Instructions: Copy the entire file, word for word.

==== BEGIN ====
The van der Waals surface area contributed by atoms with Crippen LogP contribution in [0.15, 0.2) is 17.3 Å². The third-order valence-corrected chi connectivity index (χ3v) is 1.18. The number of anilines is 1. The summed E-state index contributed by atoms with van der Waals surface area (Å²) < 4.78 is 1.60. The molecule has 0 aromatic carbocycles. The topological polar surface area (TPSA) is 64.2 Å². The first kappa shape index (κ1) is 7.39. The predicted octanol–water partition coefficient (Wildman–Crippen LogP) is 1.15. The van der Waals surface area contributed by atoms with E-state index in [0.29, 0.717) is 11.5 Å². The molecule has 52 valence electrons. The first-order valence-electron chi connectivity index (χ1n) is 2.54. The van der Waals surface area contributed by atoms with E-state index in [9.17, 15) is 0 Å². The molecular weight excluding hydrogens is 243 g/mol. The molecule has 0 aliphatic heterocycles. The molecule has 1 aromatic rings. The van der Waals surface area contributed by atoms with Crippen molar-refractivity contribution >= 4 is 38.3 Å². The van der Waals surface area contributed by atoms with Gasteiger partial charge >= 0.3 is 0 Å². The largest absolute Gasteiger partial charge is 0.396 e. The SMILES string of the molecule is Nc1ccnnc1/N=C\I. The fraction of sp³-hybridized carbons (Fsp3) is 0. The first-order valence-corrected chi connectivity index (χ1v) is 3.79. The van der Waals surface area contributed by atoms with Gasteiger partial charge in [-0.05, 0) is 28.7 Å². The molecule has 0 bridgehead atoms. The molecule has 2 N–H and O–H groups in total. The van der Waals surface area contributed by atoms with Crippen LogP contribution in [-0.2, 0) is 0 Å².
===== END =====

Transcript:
The van der Waals surface area contributed by atoms with Crippen LogP contribution in [0.15, 0.2) is 17.3 Å². The third-order valence-corrected chi connectivity index (χ3v) is 1.18. The number of anilines is 1. The summed E-state index contributed by atoms with van der Waals surface area (Å²) < 4.78 is 1.60. The molecule has 0 aromatic carbocycles. The topological polar surface area (TPSA) is 64.2 Å². The first kappa shape index (κ1) is 7.39. The predicted octanol–water partition coefficient (Wildman–Crippen LogP) is 1.15. The van der Waals surface area contributed by atoms with E-state index in [0.29, 0.717) is 11.5 Å². The molecule has 52 valence electrons. The first-order valence-electron chi connectivity index (χ1n) is 2.54. The van der Waals surface area contributed by atoms with E-state index in [9.17, 15) is 0 Å². The molecular weight excluding hydrogens is 243 g/mol. The molecule has 0 aliphatic heterocycles. The molecule has 1 aromatic rings. The van der Waals surface area contributed by atoms with Crippen molar-refractivity contribution >= 4 is 38.3 Å². The van der Waals surface area contributed by atoms with Gasteiger partial charge >= 0.3 is 0 Å². The largest absolute Gasteiger partial charge is 0.396 e. The SMILES string of the molecule is Nc1ccnnc1/N=C\I. The fraction of sp³-hybridized carbons (Fsp3) is 0. The first-order valence-corrected chi connectivity index (χ1v) is 3.79. The van der Waals surface area contributed by atoms with Gasteiger partial charge in [-0.05, 0) is 28.7 Å². The molecule has 0 bridgehead atoms. The molecule has 2 N–H and O–H groups in total. The van der Waals surface area contributed by atoms with Crippen LogP contribution in [-0.2, 0) is 0 Å².